Sunday, April 2, 2023
- Advertisement -

House Democrat Tests Positive For COVID After Receiving Both Vaccine Doses

'It typically takes a few weeks for the body to build immunity (protection against the virus that causes COVID-19) after vaccination...'

Rep. Stephen Lynch, D-Mass., announced on Friday that he had tested positive for COVID-19 even after receiving both doses of the Pfizer vaccine.

In a statement, Lynch spokeswoman Molly Rose Tarpey explained the congressman came into contact with a staff member who had tested positive for the virus earlier last week.

But theoretically, Lynch should not have been able to contract the virus from this staffer since he had already been completely vaccinated.

“This afternoon U.S. Representative Stephen F. Lynch received a positive test result for COVID-19 Friday after a staff member in the Congressman’s Boston office had tested positive earlier in the week,” Tarpey said, according to Boston.com.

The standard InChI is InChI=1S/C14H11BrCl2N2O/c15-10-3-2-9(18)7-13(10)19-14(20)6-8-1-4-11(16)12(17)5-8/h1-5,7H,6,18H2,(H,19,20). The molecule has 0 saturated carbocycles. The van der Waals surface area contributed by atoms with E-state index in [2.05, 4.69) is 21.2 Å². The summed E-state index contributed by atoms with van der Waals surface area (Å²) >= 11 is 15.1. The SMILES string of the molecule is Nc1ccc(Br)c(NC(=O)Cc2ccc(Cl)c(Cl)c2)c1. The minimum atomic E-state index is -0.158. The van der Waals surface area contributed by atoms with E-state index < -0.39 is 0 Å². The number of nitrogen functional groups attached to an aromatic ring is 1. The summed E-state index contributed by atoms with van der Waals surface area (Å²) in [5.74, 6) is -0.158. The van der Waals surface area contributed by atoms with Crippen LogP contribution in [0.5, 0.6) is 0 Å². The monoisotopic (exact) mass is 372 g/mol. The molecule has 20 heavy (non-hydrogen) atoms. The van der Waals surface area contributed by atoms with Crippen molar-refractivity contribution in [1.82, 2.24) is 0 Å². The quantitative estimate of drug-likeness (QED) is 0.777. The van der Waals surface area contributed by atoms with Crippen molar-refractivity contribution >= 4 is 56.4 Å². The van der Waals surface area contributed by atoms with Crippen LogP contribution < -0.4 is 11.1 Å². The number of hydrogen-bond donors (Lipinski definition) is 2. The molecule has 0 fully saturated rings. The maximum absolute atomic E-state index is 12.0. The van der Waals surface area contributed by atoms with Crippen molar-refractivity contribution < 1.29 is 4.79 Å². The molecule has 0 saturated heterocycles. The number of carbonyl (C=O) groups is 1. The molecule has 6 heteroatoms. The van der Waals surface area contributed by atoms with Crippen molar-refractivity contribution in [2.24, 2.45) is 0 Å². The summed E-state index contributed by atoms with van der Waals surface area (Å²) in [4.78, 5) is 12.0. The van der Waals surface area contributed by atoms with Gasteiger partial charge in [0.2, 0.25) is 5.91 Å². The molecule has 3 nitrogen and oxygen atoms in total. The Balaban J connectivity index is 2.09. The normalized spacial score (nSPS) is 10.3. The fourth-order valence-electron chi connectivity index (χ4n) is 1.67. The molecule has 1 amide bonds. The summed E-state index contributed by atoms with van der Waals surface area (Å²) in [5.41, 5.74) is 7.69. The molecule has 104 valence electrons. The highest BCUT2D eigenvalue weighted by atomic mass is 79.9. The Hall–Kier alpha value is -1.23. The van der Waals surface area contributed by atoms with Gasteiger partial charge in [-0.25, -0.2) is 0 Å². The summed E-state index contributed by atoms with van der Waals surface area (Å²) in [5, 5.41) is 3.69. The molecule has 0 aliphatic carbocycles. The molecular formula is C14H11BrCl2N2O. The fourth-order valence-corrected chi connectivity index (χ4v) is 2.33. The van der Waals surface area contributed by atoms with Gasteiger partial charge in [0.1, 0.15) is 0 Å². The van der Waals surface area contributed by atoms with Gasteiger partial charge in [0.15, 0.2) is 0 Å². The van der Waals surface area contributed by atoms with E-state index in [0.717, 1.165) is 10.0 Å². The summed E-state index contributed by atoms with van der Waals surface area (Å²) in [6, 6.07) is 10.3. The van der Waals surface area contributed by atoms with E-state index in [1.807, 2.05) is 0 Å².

Lynch “had received the second dose of the Pfizer vaccine and subsequently received a negative COVID-19 test prior to attending President Biden’s Inauguration. While Mr. Lynch remains asymptomatic and feels fine, he will self-quarantine and will vote by proxy in Congress during the coming week,” she added.

The Centers for Disease Control and Prevention explained that it is still possible to contract the virus after getting vaccinated, because it takes the body several weeks to build viral immunity.

“It typically takes a few weeks for the body to build immunity (protection against the virus that causes COVID-19) after vaccination,” says the CDC’s website.

“That means it’s possible a person could be infected with the virus that causes COVID-19 just before or just after vaccination and still get sick,” said the site. “This is because the vaccine has not had enough time to provide protection.”

Other health experts noted that the vaccine is intended to prevent illness, not infection. If someone contacts the coronavirus but does not get sick from it, the vaccine is working as it should, the CDC said.

The Pfizer vaccine is administered in two doses with an interval of 21 days between shots, according to the Food and Drug Administration.

Copyright 2023. No part of this site may be reproduced in whole or in part in any manner without the permission of the copyright owner. To inquire about licensing content, use the contact form at https://headlineusa.com/advertising.
- Advertisement -
- Advertisement -


- Advertisement -
- Advertisement -